Icewine Harvest Starts Early

December 16, 2016 | Niagara This Week - St. Catharines

ST. CATHARINES — The Speck family will be able to breathe a little easier over the holidays.

There will be no monitoring of weather patterns, no checking for temperature drops and no late night phone calls rallying the forces out to pick grapes for this year’s batch of Icewine. The harvest is over.

“Our mother and our wives will definitely be relieved,” said Paul Speck, president of Henry of Pelham Family Estate, who owns the winery along with his brothers Matthew and Daniel. “We won’t be heading out on Christmas eve or New Year’s eve for the harvest, like we’ve done in the past.”

Instead, at 5 a.m. on Wednesday morning, harvest started on the winery’s 20-acres of Icewine grapes. Thanks to a cold snap that saw temperatures dip below the required minus 8 degrees Celsius temperature mandated under VQA rules for an Icewine harvest, they were able to pick a little earlier than last year — about 21 days earlier. Paul said picking lasted through morning light until 10 or 11 a.m. when temperatures picked back up. The harvest continued on Thursday when picking was completed. Matthew, viticultural manager and vice president, oversaw the harvest of the three varietals: Riesling, cabernet franc and vidal grapes, picked in that order.

“They pick in the order of what is the most tender grape,” said Paul. 

The quantities are pretty much on target for this harvest, he said, adding that all in all it was a great harvest in terms of quantity and quality.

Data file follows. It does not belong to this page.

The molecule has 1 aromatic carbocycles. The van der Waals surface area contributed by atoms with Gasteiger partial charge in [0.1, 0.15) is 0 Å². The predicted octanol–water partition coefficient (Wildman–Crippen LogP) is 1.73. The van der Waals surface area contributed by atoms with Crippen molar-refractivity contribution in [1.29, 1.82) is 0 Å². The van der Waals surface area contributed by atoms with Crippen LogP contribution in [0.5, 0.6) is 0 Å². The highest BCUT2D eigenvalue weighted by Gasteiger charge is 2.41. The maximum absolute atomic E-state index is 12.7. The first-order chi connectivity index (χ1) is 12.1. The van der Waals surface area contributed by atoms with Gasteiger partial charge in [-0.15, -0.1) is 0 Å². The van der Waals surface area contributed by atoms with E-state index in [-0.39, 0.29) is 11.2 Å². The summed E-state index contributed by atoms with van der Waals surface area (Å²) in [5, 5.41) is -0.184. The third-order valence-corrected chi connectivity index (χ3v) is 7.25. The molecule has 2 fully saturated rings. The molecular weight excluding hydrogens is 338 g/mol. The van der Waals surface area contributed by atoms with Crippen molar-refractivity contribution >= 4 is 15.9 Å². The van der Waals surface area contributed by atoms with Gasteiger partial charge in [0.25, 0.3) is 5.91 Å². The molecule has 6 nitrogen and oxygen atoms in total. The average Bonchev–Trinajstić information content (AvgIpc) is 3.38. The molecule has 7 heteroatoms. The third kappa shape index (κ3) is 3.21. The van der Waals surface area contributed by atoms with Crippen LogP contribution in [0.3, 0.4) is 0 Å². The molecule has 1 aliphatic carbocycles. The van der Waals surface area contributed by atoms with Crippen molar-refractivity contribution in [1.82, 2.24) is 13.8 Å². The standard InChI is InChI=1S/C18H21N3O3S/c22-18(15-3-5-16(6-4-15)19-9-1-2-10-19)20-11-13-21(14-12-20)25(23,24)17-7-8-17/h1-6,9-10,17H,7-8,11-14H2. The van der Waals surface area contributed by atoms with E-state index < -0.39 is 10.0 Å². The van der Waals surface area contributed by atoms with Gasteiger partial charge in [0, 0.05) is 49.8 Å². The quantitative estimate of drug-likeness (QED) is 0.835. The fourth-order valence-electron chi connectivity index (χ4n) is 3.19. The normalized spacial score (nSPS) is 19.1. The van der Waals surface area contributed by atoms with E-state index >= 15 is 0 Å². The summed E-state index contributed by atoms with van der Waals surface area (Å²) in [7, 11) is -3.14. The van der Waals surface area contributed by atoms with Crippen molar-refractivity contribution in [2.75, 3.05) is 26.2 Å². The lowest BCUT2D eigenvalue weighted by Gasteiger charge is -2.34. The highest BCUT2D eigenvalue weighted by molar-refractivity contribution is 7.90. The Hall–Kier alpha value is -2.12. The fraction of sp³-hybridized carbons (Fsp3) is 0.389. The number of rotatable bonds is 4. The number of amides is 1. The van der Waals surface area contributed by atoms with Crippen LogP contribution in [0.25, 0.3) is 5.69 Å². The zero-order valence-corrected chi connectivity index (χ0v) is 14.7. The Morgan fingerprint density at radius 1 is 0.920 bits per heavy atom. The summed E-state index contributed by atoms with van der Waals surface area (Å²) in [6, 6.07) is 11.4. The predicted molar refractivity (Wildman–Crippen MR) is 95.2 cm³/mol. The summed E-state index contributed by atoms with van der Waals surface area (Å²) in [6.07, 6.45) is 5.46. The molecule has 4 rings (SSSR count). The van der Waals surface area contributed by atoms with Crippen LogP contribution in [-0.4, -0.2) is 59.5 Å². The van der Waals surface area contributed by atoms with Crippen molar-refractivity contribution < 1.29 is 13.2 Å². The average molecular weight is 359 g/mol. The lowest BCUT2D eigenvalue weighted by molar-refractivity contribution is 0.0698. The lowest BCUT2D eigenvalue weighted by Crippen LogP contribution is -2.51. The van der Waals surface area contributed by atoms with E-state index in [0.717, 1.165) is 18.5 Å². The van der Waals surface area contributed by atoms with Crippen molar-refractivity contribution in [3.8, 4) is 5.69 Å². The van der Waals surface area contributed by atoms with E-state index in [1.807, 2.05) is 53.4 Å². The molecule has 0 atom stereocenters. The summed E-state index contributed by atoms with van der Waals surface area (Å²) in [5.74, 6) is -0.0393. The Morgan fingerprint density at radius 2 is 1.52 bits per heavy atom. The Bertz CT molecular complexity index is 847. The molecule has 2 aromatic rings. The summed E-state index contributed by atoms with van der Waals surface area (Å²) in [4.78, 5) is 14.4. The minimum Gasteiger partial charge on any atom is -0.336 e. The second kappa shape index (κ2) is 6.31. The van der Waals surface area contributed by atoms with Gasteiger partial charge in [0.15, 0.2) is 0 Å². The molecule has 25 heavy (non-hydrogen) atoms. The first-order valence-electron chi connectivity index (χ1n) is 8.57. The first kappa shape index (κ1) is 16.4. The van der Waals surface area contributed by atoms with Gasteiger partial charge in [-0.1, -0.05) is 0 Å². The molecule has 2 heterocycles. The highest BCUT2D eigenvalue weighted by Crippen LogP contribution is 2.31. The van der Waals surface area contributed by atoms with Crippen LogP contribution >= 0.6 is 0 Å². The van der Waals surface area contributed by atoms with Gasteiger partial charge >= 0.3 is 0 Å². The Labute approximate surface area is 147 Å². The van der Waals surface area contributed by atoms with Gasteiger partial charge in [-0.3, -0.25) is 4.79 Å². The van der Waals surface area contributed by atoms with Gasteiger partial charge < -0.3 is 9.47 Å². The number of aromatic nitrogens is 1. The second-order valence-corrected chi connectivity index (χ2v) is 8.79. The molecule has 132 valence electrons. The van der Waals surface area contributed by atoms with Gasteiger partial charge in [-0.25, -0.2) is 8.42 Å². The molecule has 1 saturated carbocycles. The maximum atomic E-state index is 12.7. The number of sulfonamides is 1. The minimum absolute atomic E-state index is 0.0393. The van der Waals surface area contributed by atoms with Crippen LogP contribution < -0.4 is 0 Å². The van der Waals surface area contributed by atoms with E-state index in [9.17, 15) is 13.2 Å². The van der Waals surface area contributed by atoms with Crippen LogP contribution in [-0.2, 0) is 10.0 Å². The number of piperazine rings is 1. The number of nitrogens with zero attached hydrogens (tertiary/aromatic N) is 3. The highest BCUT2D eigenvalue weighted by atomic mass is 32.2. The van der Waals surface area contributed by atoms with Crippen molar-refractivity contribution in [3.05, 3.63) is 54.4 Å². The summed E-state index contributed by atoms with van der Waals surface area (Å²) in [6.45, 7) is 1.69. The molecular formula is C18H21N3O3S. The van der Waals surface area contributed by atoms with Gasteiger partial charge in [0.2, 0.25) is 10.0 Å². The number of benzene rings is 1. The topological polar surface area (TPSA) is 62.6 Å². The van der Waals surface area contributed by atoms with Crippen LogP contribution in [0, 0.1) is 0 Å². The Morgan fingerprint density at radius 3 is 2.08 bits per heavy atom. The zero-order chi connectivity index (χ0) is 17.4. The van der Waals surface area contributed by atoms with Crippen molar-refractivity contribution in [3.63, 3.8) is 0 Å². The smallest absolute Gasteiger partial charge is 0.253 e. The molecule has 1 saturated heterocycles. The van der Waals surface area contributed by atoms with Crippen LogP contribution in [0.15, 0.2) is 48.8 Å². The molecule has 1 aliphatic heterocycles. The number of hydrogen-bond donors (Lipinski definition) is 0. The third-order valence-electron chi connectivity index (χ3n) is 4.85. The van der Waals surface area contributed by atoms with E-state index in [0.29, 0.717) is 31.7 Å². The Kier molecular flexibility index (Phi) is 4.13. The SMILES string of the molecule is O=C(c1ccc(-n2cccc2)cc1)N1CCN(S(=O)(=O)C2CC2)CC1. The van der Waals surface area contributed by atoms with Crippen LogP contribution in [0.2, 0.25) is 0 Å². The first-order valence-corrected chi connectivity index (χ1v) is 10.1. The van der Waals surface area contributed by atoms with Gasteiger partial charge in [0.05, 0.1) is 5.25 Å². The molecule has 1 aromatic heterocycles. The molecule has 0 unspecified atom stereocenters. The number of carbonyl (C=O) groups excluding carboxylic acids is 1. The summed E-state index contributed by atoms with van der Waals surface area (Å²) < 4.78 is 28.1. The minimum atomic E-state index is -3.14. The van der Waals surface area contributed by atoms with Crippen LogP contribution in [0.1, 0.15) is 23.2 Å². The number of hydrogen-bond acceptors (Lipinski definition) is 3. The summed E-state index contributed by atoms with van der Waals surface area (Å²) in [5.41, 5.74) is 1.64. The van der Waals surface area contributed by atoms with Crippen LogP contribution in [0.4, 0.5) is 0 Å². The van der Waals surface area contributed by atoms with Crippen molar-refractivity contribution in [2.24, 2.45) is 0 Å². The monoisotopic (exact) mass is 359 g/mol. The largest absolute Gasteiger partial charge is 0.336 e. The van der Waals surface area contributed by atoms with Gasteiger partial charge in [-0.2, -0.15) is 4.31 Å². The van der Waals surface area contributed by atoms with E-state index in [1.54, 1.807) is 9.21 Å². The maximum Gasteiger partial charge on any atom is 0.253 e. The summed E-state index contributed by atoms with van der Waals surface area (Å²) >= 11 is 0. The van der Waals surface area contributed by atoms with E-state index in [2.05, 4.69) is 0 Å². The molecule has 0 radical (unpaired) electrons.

“It’s sort of like a Goldilocks harvest, in that there’s not too much or not too little, the amount is just right,” he said.

The St. Catharines winery was just one of many across the Niagara Region that embraced the frigid temperatures that hit Niagara earlier this week. Reif Estate winery in Niagara-on-the-Lake started picking on Wednesday evening and continued again on Thursday night, heading out around 8 p.m. and picking straight through to 3 a.m. On Friday morning, they were still pressing the frozen grapes.

“The quality of what we receive always depends on the temperature,” said winery president Klaus Reif, adding that’s why they pick at night when the temperatures are colder. “The colder the temperature, the better the Icewine. You get a lower quantity yield but a higher quality one. Quantity is not very important, it’s all about the quality.”

The temperatures on Wednesday and Thursday evening dipped to -10 and -11, he said, adding that in the first batch picked — Cabernet Franc grapes — had 44 bricks of sweetness, which was higher than the normal run of 40 bricks.

“It’s the cold that helps,” he said, adding that when the sun came up on Friday morning, they started seeing a difference in the grapes as the temperatures rose.

The winery was able to pick about two-thirds of the 15-acre batch this year, starting with the Cabernet Franc grapes and moving on to Vidal. Reif said they were hoping to complete the harvest on Sunday evening if the temperatures cooperate.

In West Niagara, several wineries were out picking on late in the week, such as Vineland Estates Winery on Moyer Road and Sue-Ann Staff Estate Winery in Jordan Station. Malivore Wine Company in Beamsville had plans to head out over the weekend if the weather cooperates.